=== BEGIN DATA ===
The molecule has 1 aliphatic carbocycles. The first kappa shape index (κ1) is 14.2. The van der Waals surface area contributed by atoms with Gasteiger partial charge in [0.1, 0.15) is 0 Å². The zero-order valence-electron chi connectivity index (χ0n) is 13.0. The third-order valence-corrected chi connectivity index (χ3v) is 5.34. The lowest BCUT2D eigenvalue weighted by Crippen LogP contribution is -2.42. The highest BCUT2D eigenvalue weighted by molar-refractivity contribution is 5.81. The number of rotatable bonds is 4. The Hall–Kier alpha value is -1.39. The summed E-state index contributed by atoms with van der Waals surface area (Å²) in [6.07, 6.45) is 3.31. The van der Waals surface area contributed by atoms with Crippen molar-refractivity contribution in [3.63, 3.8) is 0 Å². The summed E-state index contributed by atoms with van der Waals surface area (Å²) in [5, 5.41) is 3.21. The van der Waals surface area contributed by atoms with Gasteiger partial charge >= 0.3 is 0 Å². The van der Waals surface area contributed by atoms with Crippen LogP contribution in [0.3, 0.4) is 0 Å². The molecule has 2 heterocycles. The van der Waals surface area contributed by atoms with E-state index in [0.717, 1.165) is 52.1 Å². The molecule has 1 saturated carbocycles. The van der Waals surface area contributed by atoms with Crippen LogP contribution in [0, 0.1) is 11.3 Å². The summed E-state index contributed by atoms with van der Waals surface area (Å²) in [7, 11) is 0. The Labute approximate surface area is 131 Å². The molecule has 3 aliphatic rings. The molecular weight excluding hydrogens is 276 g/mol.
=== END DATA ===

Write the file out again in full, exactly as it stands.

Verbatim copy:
The molecule has 1 aliphatic carbocycles. The first kappa shape index (κ1) is 14.2. The van der Waals surface area contributed by atoms with Gasteiger partial charge in [0.1, 0.15) is 0 Å². The zero-order valence-electron chi connectivity index (χ0n) is 13.0. The third-order valence-corrected chi connectivity index (χ3v) is 5.34. The lowest BCUT2D eigenvalue weighted by Crippen LogP contribution is -2.42. The highest BCUT2D eigenvalue weighted by molar-refractivity contribution is 5.81. The number of rotatable bonds is 4. The Hall–Kier alpha value is -1.39. The summed E-state index contributed by atoms with van der Waals surface area (Å²) in [6.07, 6.45) is 3.31. The van der Waals surface area contributed by atoms with Crippen molar-refractivity contribution in [3.63, 3.8) is 0 Å². The summed E-state index contributed by atoms with van der Waals surface area (Å²) in [5, 5.41) is 3.21. The van der Waals surface area contributed by atoms with Gasteiger partial charge >= 0.3 is 0 Å². The van der Waals surface area contributed by atoms with Crippen LogP contribution in [0.3, 0.4) is 0 Å². The molecule has 2 heterocycles. The van der Waals surface area contributed by atoms with E-state index in [0.717, 1.165) is 52.1 Å². The molecule has 1 saturated carbocycles. The van der Waals surface area contributed by atoms with Crippen LogP contribution in [0, 0.1) is 11.3 Å². The summed E-state index contributed by atoms with van der Waals surface area (Å²) in [7, 11) is 0. The Labute approximate surface area is 131 Å². The molecule has 3 aliphatic rings. The molecular weight excluding hydrogens is 276 g/mol.